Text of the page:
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the genre's premiere review magazine for short SF & Fantasy since 1993

Nightmare #52, January 2017

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Nightmare #52, January 2017

Loneliness is in Your Blood” by Cadwell Turnbull

Redcap” by Carrie Vaughn

Reviewed by Kevin P Hallett

There are two first publication short stories in the 52nd issue of Nightmare.

Loneliness is in Your Blood” by Cadwell Turnbull

This short dark horror describes a female vampire who makes herself invisible while she hunts for human blood. The vampire thinks she is immortal, living among the American slaves. But after hundreds of years, she finds herself growing old. As she ages, she is compelled to suck a young couple dry of their blood, an act that induces her own pregnancy and the birth of a new girl vampire.

As the child grows, the woman teaches her the ways of the vampire. When the child is old enough, she rejects her mother. Realizing that her immortality is actually the passing of her seed to the next generation the old vampire walks out into the sea. The salty waters consume her.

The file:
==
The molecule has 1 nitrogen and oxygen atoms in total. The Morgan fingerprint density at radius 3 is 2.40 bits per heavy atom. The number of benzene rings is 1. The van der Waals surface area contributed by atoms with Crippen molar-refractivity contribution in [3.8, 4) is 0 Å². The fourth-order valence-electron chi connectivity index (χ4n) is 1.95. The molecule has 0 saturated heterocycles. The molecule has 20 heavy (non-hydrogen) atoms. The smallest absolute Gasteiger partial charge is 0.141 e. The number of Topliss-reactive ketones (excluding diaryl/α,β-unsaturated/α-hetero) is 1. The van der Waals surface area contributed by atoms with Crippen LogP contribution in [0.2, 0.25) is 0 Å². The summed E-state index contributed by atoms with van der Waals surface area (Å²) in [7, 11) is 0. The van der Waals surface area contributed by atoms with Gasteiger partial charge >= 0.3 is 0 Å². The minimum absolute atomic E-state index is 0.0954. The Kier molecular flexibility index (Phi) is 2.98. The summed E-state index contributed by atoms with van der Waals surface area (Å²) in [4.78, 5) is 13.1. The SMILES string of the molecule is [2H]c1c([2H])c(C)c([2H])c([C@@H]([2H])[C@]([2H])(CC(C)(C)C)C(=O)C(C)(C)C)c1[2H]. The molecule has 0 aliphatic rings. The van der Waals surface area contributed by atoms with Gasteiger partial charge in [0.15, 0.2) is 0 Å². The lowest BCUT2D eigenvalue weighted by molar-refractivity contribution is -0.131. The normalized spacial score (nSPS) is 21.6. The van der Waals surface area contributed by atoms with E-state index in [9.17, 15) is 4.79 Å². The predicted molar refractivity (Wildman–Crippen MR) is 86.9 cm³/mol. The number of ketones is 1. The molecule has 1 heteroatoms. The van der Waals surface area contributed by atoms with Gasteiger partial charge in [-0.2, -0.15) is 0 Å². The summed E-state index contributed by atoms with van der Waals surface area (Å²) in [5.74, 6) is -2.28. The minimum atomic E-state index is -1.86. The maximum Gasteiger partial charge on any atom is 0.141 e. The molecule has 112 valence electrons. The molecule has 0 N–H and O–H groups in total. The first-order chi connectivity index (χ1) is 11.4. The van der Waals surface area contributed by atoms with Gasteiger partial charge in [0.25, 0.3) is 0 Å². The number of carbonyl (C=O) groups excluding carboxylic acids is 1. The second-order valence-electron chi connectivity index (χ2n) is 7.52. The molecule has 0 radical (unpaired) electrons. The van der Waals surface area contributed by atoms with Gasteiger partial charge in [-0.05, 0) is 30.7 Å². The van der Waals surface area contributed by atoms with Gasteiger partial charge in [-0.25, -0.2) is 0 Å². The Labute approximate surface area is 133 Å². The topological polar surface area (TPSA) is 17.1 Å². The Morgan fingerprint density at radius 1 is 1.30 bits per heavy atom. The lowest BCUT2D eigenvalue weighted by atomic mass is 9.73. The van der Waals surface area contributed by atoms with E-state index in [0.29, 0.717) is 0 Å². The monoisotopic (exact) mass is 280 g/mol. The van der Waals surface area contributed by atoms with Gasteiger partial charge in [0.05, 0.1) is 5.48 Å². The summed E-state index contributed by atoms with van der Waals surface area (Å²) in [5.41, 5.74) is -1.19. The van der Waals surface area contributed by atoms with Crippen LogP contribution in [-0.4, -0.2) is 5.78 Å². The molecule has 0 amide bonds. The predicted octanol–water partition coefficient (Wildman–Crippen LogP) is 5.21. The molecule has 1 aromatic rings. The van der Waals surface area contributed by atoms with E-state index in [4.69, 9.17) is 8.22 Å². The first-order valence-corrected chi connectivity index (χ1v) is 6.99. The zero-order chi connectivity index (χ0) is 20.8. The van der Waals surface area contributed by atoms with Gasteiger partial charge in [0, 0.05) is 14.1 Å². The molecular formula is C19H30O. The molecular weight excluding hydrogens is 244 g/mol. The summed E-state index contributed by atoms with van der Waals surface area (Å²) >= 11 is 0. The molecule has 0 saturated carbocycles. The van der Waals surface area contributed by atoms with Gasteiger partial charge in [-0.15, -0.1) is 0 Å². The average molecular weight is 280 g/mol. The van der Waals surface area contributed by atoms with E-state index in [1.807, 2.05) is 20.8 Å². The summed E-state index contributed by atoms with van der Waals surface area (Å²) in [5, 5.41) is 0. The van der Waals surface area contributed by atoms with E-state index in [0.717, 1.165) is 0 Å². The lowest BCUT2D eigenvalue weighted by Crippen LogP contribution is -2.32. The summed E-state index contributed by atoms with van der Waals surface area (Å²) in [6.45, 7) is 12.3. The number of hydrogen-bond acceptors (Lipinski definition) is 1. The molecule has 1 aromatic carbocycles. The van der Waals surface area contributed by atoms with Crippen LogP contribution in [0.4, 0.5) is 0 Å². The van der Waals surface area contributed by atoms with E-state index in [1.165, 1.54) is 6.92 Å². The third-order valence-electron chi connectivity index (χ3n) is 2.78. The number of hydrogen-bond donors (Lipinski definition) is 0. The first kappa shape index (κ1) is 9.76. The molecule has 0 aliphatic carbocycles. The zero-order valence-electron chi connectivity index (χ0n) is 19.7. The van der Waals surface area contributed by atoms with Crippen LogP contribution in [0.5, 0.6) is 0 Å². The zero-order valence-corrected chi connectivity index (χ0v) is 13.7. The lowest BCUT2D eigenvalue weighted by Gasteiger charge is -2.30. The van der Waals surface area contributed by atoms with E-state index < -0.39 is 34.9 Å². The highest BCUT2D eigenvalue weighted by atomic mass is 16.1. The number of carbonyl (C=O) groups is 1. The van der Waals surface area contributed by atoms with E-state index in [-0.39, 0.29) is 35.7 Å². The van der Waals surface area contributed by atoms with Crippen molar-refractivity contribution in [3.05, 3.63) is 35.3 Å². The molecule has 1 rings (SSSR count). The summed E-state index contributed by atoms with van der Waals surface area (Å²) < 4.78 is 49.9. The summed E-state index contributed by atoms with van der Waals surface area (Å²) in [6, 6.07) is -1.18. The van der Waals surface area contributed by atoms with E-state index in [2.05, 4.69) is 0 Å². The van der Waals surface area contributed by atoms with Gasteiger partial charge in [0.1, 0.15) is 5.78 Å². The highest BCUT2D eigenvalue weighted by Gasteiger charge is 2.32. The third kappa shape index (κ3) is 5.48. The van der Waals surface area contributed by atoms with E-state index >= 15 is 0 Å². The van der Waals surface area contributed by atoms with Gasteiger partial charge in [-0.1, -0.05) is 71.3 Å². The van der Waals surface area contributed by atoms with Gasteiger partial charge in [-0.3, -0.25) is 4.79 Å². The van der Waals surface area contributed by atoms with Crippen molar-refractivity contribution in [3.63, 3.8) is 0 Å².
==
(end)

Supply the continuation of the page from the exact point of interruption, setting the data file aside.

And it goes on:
The author told the story through a patchwork of revelations about the woman vampire. This meant there is no real story line, but rather a series of unrelated events. However, the prose was good and the style slowly revealed the plight of the vampire.

Redcap” by Carrie Vaughn

This horror short introduces us to Violet, the youngest of three sisters charged with minding the sheep. Her elder sisters warn her each day of the dangers outside the home, and that they will all starve if any sheep are lost. One day, as she prepares to herd the sheep from the pasture, she finds a lamb missing. Violet is torn between her sister’s warnings about the dangers and their cautions about starving if any sheep are lost.

She decides to search for the lost sheep. Drawn to its bleating, she climbs the haunted hill where the demon, Redcap, traps her. Violet is afraid and tries to avoid any traps the demon may set to steal her soul. Redcap plies her with a few riddles, but Violet isn’t good with riddles. Certain that he will take her soul, she discovers that he wants something else entirely.

The story had a nice pace to it and the plot was engaging, pulling the reader forward. But the ending seemed flat and there was little inspiration in Violet as the story’s protagonist.